Hello blogosphere! My friend Melissa invited me to compose a few guest posts on her blog, and I am delighted to share a few thoughts with you!
You may recall from earlier posts that Twitter is a wonderful tool for teachers to connect with and share ideas and experiences with each other. From reading feeds such as #sschat, teachers can share strategies and tips to improve their abilities in the classroom. Gone are the days of staring at your plan book, searching for ideas on general search engines, and struggling to come up with a way to make the content engaging. Now, help is just a few keystrokes away. Let me share with you another great resource that I promise you will be fun, and more than a little addicting.
You may have heard of it. If you have not used it and are not familiar with it, Pinterest is like a giant bulletin board. Basically, when you log into the main page, you will see pictures (called “pins”) that other people have posted to their own boards (organized by theme or topic). What people do is when they are browsing websites, if they see a picture of something that they really like, they click on the button to “pin” it, and then are redirected to Pinterest, where they pin the picture to the board of their choice. Then, when they visit their pinboards later, and click on the “pinned” picture, they are redirected to the site where the picture originated. I have pinned pictures of scarfs from knitting websites for future reference, then, months later, gone back and clicked on the pin to go to the website to get the pattern. It’s like bookmarking pages using pictures.
Let’s just say that when I discovered that there were educational themed pin boards out there that I went a little crazy. Over the course of a few days, I pinned over 75 different educational ideas to my “school ideas” board. I got these pins both from educational blogs that I visited, websites, and of course, other peoples boards. I learned several interesting things from Pinterest that I hope to use in my future classroom.
Interesting Ideas to Apply to Your Classroom
1. Did you know that plastic plates (the throw-away kind) can double as little dry erase boards? Glue one to a big popsicle stick and you have an instant response paddle. (not a people paddle…make sure you set guidelines with your class for proper use, especially if you teach the lower grades 🙂 )
2. Home Depot sells dry erase paint. And chalkboard paint. You can now paint any surface and create chalk/dry erase boards.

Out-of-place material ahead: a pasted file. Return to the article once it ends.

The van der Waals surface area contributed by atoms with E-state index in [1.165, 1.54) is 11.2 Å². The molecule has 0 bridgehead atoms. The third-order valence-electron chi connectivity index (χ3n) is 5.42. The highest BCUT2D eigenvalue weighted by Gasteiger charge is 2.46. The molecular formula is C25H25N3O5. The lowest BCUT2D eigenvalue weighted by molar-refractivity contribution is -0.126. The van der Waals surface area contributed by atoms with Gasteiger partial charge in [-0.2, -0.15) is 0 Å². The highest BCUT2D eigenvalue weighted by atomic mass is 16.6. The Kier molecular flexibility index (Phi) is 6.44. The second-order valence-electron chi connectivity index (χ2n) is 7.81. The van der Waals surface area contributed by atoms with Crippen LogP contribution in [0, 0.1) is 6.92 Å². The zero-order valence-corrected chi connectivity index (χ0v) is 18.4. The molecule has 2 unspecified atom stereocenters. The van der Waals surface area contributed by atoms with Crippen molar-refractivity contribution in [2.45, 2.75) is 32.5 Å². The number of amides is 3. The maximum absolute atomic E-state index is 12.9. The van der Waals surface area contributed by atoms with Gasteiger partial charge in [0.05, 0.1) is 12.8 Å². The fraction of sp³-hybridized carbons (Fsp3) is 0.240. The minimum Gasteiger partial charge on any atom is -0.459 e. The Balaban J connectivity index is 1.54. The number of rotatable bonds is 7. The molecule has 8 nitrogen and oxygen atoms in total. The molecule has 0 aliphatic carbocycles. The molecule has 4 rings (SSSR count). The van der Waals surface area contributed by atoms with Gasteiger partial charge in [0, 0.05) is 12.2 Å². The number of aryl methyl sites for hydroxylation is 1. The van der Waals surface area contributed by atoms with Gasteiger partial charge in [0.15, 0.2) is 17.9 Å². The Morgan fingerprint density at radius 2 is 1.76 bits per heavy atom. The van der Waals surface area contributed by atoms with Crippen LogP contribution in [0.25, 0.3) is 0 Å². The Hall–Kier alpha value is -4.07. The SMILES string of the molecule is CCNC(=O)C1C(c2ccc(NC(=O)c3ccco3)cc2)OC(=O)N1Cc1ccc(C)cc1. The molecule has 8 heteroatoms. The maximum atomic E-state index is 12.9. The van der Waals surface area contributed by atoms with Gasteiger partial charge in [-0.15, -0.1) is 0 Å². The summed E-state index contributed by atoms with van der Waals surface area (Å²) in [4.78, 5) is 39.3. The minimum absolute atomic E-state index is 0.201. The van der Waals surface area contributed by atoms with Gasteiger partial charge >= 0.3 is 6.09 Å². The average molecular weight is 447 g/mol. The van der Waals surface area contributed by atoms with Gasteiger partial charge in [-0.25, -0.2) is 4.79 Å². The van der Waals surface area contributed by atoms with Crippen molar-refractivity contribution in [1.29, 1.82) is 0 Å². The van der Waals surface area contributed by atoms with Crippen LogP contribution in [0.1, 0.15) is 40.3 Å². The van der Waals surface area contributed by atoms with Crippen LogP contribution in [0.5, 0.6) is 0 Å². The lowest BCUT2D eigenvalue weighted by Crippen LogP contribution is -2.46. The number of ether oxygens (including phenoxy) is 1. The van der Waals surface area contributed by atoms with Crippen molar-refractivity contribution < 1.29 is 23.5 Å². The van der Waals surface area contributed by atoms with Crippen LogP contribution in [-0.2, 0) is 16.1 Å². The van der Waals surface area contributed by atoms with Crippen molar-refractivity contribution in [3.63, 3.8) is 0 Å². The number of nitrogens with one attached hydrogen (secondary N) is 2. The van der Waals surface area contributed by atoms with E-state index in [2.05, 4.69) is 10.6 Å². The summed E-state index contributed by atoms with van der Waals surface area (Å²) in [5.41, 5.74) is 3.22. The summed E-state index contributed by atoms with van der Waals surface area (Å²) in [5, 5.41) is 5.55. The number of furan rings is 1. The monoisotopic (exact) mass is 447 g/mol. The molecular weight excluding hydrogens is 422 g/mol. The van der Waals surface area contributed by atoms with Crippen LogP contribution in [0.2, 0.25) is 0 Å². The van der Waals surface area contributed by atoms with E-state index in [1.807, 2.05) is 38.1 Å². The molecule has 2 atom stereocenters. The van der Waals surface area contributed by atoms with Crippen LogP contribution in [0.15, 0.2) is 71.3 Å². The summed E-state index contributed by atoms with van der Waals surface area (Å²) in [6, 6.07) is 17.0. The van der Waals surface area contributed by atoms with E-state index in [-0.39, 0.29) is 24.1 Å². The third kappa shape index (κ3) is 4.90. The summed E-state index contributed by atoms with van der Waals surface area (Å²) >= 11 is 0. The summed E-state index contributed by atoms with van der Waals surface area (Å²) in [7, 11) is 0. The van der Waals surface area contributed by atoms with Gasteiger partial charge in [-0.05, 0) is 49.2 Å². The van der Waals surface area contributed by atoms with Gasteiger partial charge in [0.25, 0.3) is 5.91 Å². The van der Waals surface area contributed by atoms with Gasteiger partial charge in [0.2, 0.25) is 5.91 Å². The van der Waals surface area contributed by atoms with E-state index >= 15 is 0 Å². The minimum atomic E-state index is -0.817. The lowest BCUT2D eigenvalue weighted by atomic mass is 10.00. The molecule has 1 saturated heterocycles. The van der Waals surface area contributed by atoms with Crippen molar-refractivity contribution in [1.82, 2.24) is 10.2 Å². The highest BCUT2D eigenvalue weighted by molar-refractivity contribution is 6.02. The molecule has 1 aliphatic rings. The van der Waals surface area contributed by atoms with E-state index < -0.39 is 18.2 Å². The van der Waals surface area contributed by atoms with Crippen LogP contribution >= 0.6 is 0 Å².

3. Using salt-dough clay and a little paint, you can have students study geography by creating a land mass with various landforms. Make a connection with world history by having students design the ideal land area to sustain a civilization. What do people need to survive? How do civilizations grow and prosper? What area would be best suited to help people thrive?
4. Remember playing “Guess Who” as a kid? Well, if you can find one of the old game boards (and if you have the time and patience) you can cut out and glue pictures of historical people onto the flip cards, and you have a fun and interactive review game!
All told, I have over 100 pins on my “school ideas” board, and the 4 above ideas don’t even scratch the surface of the wonderful sources that I have found. From classroom management strategies, to hands-on learning, to links for teaching to the Common Core, to classroom organization, to writing prompts and technology, the ideas (and pins!) are endless. Simply browse pins in the Education category and be prepared to spend at least an hour glued to your computer, reading up on a ton of wonderful resources.
Finally, one last pin for the road. I found a pin that links up to a blog, that lists over 200 pinboards full of education ideas. If those pinboards are anything like mine, and have about 100 pins on them each, then you are looking at potentially 20,000 different educational pins to browse and repin to your own board for you to reference later.
Enjoy and happy pinning!
This post was written by Guest Blogger- Mandi Morningstar. You can follow Mandi @Mandiamstar Mandi is a New York State certified 7-12 social studies teacher. She worked for 4 years teaching 9th and 10th grade Global History and Geography before being laid off. Mandi is currently looking for a classroom to call her own, and working as a substitute teacher in the meantime. She graduated Magna Cum Laude from Ithaca College in 2007 with her BA in Social Studies Education, and from SUNY New Paltz in 2011 with her MS in Adolescent Education with a history concentration. Mandi and her fiance live in Beacon, NY with their cat, Yao-Man.